Published Wednesday, 11 June 2014
Twelve people were on board the Belfast to Cork flight. (© @Felix85)
The 18-seater Manx2 aircraft was on its way from Belfast to Cork when it crashed in dense fog conditions on 10 February 2011.
The plane was making its third approach to the airport when it hit the runway before flipping and landing on its roof.
Six people including the plane's two pilots, were killed.
Four of those that died were from Northern Ireland.
They were Brendan McAleese, Pat Cullinan, Michael Evans and Richard Noble.
Coroner Frank O`Connell told the jury at the inquest that fog was a "significant factor" in the fatal collision and the pilots "were doing their best to land the plane safely".
Lawrence Wilson from Larne, Co Antrim was travelling to cork for a training course.
Following the coroner's ruling, he said: "Hearing the details of the crash and how everyone died makes you realise how lucky you were to have survived."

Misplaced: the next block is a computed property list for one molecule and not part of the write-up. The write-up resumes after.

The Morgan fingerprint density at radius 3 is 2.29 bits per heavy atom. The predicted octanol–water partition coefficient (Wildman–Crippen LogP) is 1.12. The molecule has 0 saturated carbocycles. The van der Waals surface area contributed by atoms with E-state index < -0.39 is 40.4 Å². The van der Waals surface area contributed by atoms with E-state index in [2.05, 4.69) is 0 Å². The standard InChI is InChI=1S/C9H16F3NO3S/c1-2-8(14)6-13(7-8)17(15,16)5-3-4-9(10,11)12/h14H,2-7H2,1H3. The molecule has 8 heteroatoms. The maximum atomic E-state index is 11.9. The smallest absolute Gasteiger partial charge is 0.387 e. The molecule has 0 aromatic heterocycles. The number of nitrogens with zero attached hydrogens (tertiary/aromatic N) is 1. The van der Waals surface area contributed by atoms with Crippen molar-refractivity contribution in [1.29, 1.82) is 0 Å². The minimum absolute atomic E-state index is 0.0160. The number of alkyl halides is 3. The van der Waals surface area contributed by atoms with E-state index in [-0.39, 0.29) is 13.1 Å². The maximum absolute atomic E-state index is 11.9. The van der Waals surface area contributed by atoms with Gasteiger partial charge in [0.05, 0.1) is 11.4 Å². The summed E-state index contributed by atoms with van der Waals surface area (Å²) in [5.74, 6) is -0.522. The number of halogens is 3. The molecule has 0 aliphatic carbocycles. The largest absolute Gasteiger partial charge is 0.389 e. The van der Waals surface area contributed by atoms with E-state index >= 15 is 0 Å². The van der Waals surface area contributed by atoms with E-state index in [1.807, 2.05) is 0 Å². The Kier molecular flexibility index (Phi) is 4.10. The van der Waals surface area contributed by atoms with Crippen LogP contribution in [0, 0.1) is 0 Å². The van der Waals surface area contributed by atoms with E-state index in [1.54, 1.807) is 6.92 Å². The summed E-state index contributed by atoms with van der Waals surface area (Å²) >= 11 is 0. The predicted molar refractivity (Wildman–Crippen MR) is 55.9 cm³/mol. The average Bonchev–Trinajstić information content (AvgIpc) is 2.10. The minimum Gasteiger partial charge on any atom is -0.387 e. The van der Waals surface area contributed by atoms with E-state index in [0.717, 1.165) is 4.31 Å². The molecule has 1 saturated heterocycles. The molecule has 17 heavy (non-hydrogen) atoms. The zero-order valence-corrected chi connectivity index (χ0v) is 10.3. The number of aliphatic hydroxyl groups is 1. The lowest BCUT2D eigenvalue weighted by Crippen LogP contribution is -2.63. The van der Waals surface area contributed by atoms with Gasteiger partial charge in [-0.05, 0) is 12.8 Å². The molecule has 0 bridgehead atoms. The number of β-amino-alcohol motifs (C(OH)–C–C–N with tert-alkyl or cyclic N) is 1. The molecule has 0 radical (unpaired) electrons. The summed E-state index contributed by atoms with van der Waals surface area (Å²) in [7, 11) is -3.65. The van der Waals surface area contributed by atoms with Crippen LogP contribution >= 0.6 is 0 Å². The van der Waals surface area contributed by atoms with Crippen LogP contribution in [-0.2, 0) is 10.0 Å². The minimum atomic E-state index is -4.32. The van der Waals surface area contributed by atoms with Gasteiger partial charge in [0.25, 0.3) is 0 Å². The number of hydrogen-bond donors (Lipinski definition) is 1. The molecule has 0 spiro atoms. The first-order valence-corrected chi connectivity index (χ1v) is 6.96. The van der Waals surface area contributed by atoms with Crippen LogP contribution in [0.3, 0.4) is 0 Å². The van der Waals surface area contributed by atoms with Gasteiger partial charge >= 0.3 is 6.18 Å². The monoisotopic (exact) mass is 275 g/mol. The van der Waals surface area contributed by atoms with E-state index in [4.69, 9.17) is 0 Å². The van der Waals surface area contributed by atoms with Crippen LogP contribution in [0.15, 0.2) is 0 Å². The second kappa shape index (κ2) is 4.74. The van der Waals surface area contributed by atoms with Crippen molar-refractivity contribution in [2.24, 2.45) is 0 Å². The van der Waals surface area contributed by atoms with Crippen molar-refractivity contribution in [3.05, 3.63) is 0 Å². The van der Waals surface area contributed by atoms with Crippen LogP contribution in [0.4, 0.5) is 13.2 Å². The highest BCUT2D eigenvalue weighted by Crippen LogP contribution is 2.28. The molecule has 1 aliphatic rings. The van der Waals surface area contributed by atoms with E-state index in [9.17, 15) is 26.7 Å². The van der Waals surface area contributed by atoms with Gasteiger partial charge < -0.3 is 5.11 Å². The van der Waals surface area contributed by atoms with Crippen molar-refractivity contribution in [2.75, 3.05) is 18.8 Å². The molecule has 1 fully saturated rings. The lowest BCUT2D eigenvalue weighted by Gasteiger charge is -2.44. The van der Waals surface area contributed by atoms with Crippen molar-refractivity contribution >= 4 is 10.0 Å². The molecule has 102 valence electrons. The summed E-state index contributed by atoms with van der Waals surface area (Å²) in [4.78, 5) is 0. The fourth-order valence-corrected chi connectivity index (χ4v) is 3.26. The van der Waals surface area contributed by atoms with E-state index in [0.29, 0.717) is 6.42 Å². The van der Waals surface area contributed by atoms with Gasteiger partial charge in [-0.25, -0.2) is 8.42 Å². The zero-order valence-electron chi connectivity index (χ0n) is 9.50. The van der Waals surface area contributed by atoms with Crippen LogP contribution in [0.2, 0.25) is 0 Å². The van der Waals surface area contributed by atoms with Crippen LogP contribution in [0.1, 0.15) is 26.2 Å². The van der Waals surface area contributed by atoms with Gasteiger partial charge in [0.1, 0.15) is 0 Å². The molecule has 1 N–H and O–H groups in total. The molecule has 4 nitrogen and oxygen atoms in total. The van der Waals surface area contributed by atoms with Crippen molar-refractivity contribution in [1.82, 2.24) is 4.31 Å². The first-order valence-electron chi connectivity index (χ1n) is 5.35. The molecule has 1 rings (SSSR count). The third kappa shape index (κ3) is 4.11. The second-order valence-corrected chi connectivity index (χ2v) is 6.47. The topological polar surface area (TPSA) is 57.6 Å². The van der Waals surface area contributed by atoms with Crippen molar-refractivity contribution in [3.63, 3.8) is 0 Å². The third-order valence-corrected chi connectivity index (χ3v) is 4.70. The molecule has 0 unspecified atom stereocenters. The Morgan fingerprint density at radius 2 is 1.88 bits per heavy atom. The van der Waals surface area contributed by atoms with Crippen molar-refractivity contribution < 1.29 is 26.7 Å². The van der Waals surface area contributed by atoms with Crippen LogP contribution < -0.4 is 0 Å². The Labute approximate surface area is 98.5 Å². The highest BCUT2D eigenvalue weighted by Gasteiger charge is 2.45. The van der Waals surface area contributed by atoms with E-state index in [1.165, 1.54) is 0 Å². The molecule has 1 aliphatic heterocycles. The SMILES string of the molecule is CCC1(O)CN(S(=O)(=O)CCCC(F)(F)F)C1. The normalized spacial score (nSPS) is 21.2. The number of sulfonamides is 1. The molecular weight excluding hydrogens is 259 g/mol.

A solicitor for the families of those who died called for the 11 recommendations made by the Air Accident Investigation Unit (AAIU) following the crash to be implemented.
Earlier this year the AAIU found that the tiredness and fatigue of the flight crew members played a significant role as well as the poor weather conditions.
The AAIU described its investigation of the incident as one of the most challenging in its 20 year history.
Its recommendations included flight time limitations, the role of the ticket seller and improvement in safety oversight.
As well as training, staff appointment and civil aviation oversight recommendations, the report also advised implementing guidelines in regard to the number of landing approaches a plane can make in certain weather conditions.
© UTV News